Ashley Young settles in at Everton after being signed up by Sean Dyche – Getty Images/Tony McArdle
Sean Dyche’s need to be inventive in the transfer market has been vividly demonstrated as he embarks on his Everton rebuild by making 38-year-old Ashley Young his first Goodison signing.
A veteran Bosman deal on a one-year contract emphasises that the here and now is top of Dyche’s agenda above any long-term plan, especially as Young arrives days after a bright Academy hopeful – 17-year-old Ishe Samuels-Smith – was sold to Chelsea for a fee thought to be around £4 million.
Before veering dangerously into the realms of ageism, it should be noted Young is hardly a typical Premier League 38-year-old.
The former Manchester United winger started 23 of Unai Emery’s 29 games in charge of Aston Villa in 2023, making 32 appearances in all last season, so the cliche about age being no more than a number is more applicable to him than most.
His commitment to retaining an elite fitness level and professionalism will be a positive influence in and around the Everton training ground and dressing room, with the club issuing statistics claiming Young was in the ‘highest three per cent’ of players across Europe’s top-five leagues in terms of making successful tackles as a full-back last season. Dyche believes he will be a leader in the mould of Seamus Coleman.
“Ashley is a top-class professional whose record of team and personal achievements during a successful career make him an excellent addition to our squad,” said Dyche.
“I’ve known Ashley for many years, having been his captain when he first broke through at Watford, and his qualities both on and off the pitch will prove valuable.
“His impressive statistics from last season, which were among some of the best in Europe, highlight what he can bring to Everton.”
Young himself insisted: “I’ve always said age is just a number for me. I feel as fit as I have ever done.”
It has been a painful descent since Koeman was given a £150 million kitty
For all that, there is no disguising how the deal underlines the financial limitations upon Dyche in seeking to avoid another relegation battle at Goodison Park. As his predecessors Frank Lampard and Rafa Benitez can testify, successive Everton coaches are inheriting increasingly complicated situations requiring quirkiness to improve the squad.
Dyche wants at least another four additions before the start of the season, which will require all the ingenuity he demonstrated during his time at Burnley.
Such resourcefulness in the transfer market – seeking free transfers and bargains – serves only to re-emphasise how much majority shareholder Farhad Moshiri has compromised the sprawling vision presented when he arrived at Goodison Park. It has been a painful descent since Moshiri’s first Goodison appointment, Ronald Koeman, was given a welcome kitty of £150 million and the club thought they were buying next-gen talent.
Given the cloud hovering over them heading into the new season, Everton have to tiptoe their way through this transfer window amid the fear it could be the last available in which to recruit for a while, if October’s independent commission into previous alleged indiscretions imposes a transfer embargo. Even if Moshiri could spend his way out of trouble by dipping further into his personal fortune, risking potential breaches of profit and sustainability rules would not be the shrewdest strategy with legal eyes fixed upon him.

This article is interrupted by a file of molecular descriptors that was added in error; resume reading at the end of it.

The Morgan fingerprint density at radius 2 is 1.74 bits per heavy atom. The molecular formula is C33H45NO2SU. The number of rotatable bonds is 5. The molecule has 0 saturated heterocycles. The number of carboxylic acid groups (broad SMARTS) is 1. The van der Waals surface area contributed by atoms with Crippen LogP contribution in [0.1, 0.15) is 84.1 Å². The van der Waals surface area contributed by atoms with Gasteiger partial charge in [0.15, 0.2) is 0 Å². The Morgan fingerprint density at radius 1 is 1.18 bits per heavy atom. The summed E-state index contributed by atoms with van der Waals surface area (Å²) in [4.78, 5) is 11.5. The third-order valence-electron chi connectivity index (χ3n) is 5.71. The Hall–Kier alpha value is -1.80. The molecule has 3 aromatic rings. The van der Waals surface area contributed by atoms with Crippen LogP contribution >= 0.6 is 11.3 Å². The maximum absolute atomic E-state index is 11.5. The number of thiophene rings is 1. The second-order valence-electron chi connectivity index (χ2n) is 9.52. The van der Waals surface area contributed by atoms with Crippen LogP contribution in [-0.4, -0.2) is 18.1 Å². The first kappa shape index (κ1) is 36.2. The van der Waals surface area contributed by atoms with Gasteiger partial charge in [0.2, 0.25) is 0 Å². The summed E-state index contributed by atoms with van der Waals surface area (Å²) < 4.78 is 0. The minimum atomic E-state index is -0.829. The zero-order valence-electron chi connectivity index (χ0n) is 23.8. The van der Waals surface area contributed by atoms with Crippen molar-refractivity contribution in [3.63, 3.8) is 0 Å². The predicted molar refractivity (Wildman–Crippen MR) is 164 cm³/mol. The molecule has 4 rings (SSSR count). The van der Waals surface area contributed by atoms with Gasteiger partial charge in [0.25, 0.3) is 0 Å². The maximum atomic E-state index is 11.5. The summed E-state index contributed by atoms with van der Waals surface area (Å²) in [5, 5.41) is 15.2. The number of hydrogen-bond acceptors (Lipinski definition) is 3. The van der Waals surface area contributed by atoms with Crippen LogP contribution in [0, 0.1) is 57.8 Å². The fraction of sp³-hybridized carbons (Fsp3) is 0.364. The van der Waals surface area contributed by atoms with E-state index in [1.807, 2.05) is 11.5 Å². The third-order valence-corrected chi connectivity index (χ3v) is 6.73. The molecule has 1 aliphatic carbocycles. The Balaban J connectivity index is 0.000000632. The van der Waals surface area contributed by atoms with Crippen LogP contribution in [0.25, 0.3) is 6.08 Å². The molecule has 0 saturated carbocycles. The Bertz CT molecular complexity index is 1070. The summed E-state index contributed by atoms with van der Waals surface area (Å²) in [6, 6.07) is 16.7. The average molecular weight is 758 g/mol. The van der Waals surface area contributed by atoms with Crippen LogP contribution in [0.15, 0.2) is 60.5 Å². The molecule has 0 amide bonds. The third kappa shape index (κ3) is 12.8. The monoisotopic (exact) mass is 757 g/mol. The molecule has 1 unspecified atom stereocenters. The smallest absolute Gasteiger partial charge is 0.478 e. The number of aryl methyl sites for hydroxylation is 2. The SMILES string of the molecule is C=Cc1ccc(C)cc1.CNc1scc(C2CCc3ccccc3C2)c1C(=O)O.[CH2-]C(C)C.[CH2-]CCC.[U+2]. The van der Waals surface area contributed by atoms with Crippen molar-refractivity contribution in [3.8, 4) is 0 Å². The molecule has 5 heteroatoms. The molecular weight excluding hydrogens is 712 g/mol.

Before the move for Young, Everton’s biggest deals since May were outgoings.
Everton fans will be frustrated if Ishe Samuels-Smith becomes a success at Chelsea – Getty Images/Clive Howes
Senior players such as Yerry Mina and Tom Davies have left at the end of the contracts, and Conor Coady’s loan spell was not renewed or turned into a permanent deal – which should reduce the wage bill in the coming season. Youngster Ellis Simms was sold to Coventry City. Samuels-Smith’s move to Chelsea will be the most depressing if he fulfils his potential at Stamford Bridge.
As with Lampard and Benitez, Everton’s transactions appear in large part to be geared towards reassuring the Premier League that they are doing everything within their power to work within the spending limits, while ensuring they will only invest what they are earning this summer.
Part of Everton’s mitigation in October will be that their cost cutting has been obvious in recent transfer windows and they worked alongside the rule-makers so as not to overstep. Serious errors have been made in the past – especially during the first years of Moshiri’s reign and later when he indulged some of Carlo Ancelotti’s requests for high-salaried stars such as James Rodriguez when many at the club advised about the costs – but there has been a modest budget since the Italian’s exit.
Had Everton spent any less in the last two years, they would have been relegated, while if new deals had not been agreed with stars such as Jordan Pickford the club would be in the process of being asset stripped.
Thus far, Dyche has accepted the situation having joined Everton fully aware of the financial limitations. Indeed, last season he openly admitted that his reputation for getting the most from a team without having a fortune to spend contributed to him being appointed.
It remains to be seen how soon frustration boils over if results and performances signal another eight months of grind.
For now, Dyche is hoping his message spells out the reality and will buy him the time and patience he needs. There is no clearer statement of the market he is operating in than the recruiting of a 38-year-old and sacrificing of an academy player to fund further deals.
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